Last weekend, the movie "The Monuments Men" debuted at the weekend box office, coming in at #2, grossing $22 million. What you might not know is that the soldiers who inspired the movie have a lot of ties to Missouri.

For those unfamiliar with the movie, it stars George Clooney, Matt Damon, Bill Murray and John Goodman playing a group of men who are out to protect art and historic pieces from being destroyed by Nazi Germany or lost during battles in Europe during World War II. The group of men chosen for this duty became officially known as the Monuments, Fine Arts, and Archives (MFAA) program. Four men in the program were Missouri natives. Ten were later employed in Missouri, including two who became directors of the Nelson-Atkins Museum in Kansas City.

“The Monuments Men program was created in 1943 to protect art in combat zones or after combat had occurred,” said James van Dyke, associate professor of modern European art in the Department of Art History and Archeology at MU. “Everything that was deemed to have cultural significance, including art, architecture and objets d’art were identified, catalogued and protected. The MFAA protected art not only from the Nazi regime as highlighted in the movie, but from other enemies of the Allied Forces. Russian and Asian forces, and in some cases our allies, also were tempted to loot artwork to seek reparation and retribution. Many of the Americans involved in the MFAA remained in Europe until their mission was complete. Later they returned to the states to become arbiters of culture and fine arts.”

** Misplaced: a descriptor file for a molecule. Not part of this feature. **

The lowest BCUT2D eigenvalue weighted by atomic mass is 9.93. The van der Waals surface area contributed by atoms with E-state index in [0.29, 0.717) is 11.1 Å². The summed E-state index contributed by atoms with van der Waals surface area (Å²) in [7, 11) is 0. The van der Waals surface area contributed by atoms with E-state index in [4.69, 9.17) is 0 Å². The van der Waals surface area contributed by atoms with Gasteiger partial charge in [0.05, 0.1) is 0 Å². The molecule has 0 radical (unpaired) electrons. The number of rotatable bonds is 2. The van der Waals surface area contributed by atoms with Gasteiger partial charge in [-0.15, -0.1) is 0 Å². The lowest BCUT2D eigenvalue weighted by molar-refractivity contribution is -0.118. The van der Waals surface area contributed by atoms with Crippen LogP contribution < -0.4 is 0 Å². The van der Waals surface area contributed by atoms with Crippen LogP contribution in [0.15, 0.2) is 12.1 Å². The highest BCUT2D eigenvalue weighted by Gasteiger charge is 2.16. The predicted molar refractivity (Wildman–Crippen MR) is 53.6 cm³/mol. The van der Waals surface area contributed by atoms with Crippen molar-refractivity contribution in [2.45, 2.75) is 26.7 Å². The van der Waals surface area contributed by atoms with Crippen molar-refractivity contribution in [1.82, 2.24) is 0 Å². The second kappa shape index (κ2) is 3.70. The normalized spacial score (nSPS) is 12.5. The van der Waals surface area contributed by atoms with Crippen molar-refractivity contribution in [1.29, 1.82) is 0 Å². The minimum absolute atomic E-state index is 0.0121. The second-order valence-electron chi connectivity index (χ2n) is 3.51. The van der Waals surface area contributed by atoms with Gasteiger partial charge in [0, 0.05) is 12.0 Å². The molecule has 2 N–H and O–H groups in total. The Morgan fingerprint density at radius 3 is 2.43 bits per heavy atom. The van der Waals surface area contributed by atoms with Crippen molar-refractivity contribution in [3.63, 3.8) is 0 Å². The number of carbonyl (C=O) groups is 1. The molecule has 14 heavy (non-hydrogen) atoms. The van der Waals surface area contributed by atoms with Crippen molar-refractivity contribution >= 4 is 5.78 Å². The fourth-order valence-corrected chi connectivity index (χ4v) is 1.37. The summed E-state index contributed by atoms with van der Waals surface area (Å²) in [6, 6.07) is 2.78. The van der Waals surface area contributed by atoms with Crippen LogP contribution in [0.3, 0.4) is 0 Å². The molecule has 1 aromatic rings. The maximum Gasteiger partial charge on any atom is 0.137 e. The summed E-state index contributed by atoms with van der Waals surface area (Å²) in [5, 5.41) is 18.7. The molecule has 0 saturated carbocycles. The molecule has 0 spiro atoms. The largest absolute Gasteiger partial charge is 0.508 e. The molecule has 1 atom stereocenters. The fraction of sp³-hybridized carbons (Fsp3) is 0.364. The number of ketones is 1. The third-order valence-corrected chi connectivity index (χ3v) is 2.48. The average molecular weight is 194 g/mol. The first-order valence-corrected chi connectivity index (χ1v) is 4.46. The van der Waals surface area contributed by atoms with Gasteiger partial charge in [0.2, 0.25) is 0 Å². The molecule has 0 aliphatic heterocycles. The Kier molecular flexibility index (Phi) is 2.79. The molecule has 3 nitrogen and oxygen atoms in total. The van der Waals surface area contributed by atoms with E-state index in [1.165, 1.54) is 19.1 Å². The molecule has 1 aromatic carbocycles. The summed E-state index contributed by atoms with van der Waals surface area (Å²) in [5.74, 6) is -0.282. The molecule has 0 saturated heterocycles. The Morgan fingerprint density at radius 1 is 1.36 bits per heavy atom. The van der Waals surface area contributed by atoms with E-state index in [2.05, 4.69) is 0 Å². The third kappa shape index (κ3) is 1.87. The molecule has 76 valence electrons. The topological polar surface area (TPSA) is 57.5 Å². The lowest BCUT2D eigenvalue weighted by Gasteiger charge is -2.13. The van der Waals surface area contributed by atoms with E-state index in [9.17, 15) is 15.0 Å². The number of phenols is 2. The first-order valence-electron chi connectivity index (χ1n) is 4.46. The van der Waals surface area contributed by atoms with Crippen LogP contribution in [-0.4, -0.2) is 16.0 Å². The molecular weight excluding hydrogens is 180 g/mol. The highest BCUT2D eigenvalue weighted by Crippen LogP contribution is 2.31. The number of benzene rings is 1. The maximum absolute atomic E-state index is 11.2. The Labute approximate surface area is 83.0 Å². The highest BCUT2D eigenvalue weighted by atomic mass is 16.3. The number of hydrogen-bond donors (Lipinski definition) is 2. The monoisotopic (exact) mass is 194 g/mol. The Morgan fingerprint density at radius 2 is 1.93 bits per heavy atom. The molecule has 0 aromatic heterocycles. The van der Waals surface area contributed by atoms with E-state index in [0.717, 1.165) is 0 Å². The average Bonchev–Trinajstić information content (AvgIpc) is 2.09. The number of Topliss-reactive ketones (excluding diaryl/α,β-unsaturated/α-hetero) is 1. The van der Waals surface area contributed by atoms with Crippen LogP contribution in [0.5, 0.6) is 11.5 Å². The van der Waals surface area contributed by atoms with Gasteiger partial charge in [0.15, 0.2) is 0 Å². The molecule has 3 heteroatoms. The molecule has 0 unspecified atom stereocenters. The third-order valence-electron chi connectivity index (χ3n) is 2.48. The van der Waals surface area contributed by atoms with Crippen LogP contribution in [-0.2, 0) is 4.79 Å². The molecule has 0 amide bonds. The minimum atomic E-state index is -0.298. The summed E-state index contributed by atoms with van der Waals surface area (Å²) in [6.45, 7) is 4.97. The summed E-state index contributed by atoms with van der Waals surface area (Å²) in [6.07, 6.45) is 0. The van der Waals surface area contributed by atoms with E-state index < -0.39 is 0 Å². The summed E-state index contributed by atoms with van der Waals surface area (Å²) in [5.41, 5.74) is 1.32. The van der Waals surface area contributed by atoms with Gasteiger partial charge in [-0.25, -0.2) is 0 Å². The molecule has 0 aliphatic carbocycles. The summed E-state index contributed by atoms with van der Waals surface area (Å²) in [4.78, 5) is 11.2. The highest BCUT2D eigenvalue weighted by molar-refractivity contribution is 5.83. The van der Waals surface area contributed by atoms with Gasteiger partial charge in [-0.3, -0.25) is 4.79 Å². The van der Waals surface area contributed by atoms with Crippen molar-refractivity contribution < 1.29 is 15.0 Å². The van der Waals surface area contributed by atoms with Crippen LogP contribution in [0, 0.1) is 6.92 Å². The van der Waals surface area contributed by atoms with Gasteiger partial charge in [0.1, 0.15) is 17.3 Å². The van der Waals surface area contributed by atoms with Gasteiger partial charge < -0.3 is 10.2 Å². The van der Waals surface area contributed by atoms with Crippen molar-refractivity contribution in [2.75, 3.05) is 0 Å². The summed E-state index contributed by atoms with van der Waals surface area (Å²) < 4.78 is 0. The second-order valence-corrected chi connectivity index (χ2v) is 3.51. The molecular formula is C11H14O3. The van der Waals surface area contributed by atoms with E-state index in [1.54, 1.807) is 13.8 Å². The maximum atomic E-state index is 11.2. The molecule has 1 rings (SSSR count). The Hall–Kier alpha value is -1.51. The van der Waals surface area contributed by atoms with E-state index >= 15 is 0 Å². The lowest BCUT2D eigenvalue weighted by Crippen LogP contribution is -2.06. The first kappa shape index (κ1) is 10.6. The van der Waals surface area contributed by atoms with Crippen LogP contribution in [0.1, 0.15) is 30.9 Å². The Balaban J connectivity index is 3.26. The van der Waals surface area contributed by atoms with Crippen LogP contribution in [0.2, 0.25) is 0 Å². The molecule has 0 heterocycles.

Two other Monuments Men accepted jobs at the University of Missouri, including Lewis Williams, a professor of art, and book and manuscript historian Hellmut Lehmann-Haupt, professor emeritus of library science at MU.

“Hellmut Lehmann-Haupt was born in Berlin in 1903 and immigrated to the U.S. in 1929,” van Dyke said. “He accepted a position as curator of rare books at Columbia University, and many of his writings and papers are now housed at the Museum of Modern Art in New York. In 1946, Lehmann-Haupt began working with the MFAA in Berlin where he was charged with helping to restore the cultural landscape in Germany following the Allied victory. In 1967, after 14 years as a rare book and manuscript dealer, Lehmann-Haupt came to Mizzou where he finished his career at the MU Libraries.”

Van Dyke suggests that in World War II and afterward, all sides including the Allies took great interest in not only raiding art, but also in preserving it, and the Monuments Men took an important role in the process.

This movie has been in the works for about two years and was supposed to come out in December, but got bumped to last week due to post-production work. The Monuments Men may have been second in the weekend box office, but has had mixed reviews.

Regardless, I hope you check the movie out and see how not only how our fine military do various jobs, but also see some of Missouri's heritage and the importance of preserving history.